Often when I am in a museum I find myself by-passing something that is a “major” attraction to focus on a more obscure work. Last month’s visit to the Tiroler Volkskunst Museum was no exception. They have so many wonderful pieces on display but for some reason one relatively small work caught my attention.
In 1772 in the market town of Tefls – about 40 kms from Innsbruck – the Confraternity of the Scapular celebrated the centenary of the society’s founding in the region. Though the Vision of the Virgin to Saint Simon Stock is reputed to have happened on July 16, 1251 the laity were not granted the wearing of the miraculous garb until the 1500s. Confraternities sprang up throughout Europe as the pious vowed to faithfully pray to the Madonna and received the small pieces of brown cloth with the promise of salvation that the Virgin had pronounced to St Simon. Though membership in the Confraternity was chiefly from the ruling and merchant classes the poor – as was befitting for the Barefoot Order of the Carmelites – were not excluded from either the benefits of the scapular or the festivities of the celebration.
There would have been any number of events to commemorate the occasion – High Masses, Te Deums, sermons, perhaps even concerts in the homes of the more well-to-do and guild halls – but one event that is carefully documented is a Procession which took place involving the clergy, guilds and people of the surrounding area. An anonymous artist recorded the procession in detail on a carved wooden plaque and left us a record of a parade typical of the Baroque period. It was this small oil on wood recording this procession that caught and held my attention.
I took a series of close up photos (without flash and with permission – any reflection is from the overhead lighting) and began to examine the small figures in detail. My curiosity led to an e-mail asking for information about the painting. I received a very speedy and detailed reply from Herlinde Menardi of the Museum staff; in answer to a further inquiry she went to the added effort of transcribing and translating the Latin-German notations into English. 1000 grazie to Frau Menardi – another reason that the Volkskunst Museum should be proud.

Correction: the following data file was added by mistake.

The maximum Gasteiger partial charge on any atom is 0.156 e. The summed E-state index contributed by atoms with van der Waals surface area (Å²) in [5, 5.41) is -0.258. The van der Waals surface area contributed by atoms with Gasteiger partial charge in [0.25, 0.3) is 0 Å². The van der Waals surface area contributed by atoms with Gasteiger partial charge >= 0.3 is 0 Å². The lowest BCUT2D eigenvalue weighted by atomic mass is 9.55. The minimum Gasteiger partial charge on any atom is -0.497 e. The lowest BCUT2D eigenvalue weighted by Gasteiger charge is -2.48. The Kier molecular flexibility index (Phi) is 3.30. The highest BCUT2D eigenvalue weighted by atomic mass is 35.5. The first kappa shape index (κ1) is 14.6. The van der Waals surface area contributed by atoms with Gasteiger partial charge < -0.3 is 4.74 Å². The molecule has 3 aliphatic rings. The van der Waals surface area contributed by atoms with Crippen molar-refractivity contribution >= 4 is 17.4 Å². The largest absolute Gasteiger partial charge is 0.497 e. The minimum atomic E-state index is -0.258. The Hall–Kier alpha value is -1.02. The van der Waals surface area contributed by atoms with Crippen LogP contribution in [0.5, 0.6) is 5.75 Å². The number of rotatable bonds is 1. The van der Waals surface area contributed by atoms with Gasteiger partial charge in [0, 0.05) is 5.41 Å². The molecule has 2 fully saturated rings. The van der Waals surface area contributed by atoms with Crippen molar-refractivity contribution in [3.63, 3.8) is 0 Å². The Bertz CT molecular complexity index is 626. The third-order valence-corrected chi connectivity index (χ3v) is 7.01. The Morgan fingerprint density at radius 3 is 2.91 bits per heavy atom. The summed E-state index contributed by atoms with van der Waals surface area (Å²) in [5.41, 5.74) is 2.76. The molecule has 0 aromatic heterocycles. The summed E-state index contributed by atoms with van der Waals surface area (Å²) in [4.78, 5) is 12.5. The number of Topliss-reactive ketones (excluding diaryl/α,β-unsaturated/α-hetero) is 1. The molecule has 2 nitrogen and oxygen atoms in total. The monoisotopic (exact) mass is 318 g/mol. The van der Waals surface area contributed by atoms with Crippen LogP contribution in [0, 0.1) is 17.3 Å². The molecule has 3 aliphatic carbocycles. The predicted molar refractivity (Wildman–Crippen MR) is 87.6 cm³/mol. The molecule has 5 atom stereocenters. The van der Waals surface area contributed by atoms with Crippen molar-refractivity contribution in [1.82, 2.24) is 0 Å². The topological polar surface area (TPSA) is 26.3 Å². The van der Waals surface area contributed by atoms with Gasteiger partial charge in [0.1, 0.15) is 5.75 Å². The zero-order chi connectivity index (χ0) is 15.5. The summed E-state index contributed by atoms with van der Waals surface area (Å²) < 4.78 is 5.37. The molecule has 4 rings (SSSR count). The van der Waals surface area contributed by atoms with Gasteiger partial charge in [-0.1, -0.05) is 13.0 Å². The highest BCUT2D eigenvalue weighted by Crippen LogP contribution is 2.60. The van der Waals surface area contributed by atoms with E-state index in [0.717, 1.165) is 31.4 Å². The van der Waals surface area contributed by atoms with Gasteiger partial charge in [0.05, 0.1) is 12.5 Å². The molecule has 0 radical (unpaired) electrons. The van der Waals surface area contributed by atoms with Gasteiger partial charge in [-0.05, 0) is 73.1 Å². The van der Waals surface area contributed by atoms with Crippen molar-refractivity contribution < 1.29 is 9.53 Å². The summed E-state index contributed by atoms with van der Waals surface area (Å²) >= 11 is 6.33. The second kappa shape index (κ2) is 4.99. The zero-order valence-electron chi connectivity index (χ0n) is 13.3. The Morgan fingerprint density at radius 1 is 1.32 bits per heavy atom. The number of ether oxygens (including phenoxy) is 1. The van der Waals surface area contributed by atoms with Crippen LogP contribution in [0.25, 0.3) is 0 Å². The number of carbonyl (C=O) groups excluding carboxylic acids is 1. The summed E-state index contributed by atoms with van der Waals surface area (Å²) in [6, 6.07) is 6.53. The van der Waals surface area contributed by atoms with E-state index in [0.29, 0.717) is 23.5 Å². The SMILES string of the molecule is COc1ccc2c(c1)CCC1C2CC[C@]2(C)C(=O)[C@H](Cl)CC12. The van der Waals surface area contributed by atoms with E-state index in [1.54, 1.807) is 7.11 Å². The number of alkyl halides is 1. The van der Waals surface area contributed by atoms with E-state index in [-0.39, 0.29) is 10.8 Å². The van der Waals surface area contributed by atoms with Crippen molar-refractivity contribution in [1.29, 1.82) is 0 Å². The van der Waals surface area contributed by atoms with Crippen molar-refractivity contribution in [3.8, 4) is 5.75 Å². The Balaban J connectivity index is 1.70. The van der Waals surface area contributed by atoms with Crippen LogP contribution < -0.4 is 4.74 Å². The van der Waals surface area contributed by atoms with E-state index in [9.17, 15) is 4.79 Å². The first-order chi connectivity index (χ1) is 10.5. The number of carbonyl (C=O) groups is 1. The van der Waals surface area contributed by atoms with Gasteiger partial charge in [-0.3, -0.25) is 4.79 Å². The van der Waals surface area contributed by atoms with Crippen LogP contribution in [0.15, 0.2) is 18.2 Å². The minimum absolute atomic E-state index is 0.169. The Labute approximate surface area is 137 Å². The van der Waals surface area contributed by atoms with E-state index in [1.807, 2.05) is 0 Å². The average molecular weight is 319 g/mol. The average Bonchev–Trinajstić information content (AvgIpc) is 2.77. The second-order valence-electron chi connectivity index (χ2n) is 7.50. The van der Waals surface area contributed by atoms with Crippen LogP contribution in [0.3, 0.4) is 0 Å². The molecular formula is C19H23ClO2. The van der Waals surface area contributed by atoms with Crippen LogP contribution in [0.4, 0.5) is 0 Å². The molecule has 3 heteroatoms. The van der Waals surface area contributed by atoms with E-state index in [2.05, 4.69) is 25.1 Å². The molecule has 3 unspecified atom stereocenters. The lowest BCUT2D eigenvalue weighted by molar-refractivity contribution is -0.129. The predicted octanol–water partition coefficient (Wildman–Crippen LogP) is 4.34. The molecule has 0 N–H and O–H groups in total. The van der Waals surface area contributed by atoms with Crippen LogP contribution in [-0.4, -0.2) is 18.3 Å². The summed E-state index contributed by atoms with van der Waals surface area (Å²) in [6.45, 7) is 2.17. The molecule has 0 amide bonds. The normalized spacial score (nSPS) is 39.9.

As well as this contemporary record the museum holds a wealth of the standards, lanterns and statues that would have been carried in procession. Finely worked banners – some painted, others embroidered – would flutter in the air, portable tableau (many painted, some in plaster) of scenes from the Gospels or stories of the Saints (particularly local favourites or Guild patrons) were carried on the shoulders of the stout men of the town and statues would be processed among groups sometimes of scrubbed boys and girls under the watchful eye of a nun or priest or guild members in their finest. Ornately carved standards would show the passion of a saint, a miracle of Christ or an event from the Old Testament that would illuminate the role of the church in the life of the populace.
Though other saints and worthies representing the various groups would be carried the most important were representations of the Madonna and Child. The figures’ heads, hands and feet were painted wood and the bodies of canvas stuffed with horsehair. They would be outfitted in elaborate dresses and robes – studded with faux gems and heavy with embroidery – to fit the feast being celebrated. In fact in many towns and villages the statute of the Madonna had more changes of clothes than some of the local women!
The local craftsmen would create elaborate cherub bedecked and baroque curlicued thrones to bear the Madonna and Child. As the cult of the Virgin Mary gained importance her statue with the Christ Child – though as the cult strengthened he would often take a back seat – would become central to any celebration. Orders and parishes would out do each other in the splendid presentation of the Madonna to indicate both the devotional and material wealth of the parish. For a Procession such as the one on record the robes would have been the finest – if not by our standards the most tasteful – that could be afforded.
Though the splendour of the baroque has become little more than memories and curiosities in museums it is still possible in parts of the Tirol to see processions moving from town to town on High and Holy days. Less elaborate than those of their ancestors nonetheless these parades continue to show the devotion and the traditional craftsmanship of the Tirol region.
Again many thanks to Herlinde Menardi for her help with information on this fascinating (for me at least) piece of Tirolean history.
01 Marzo – San David del Galles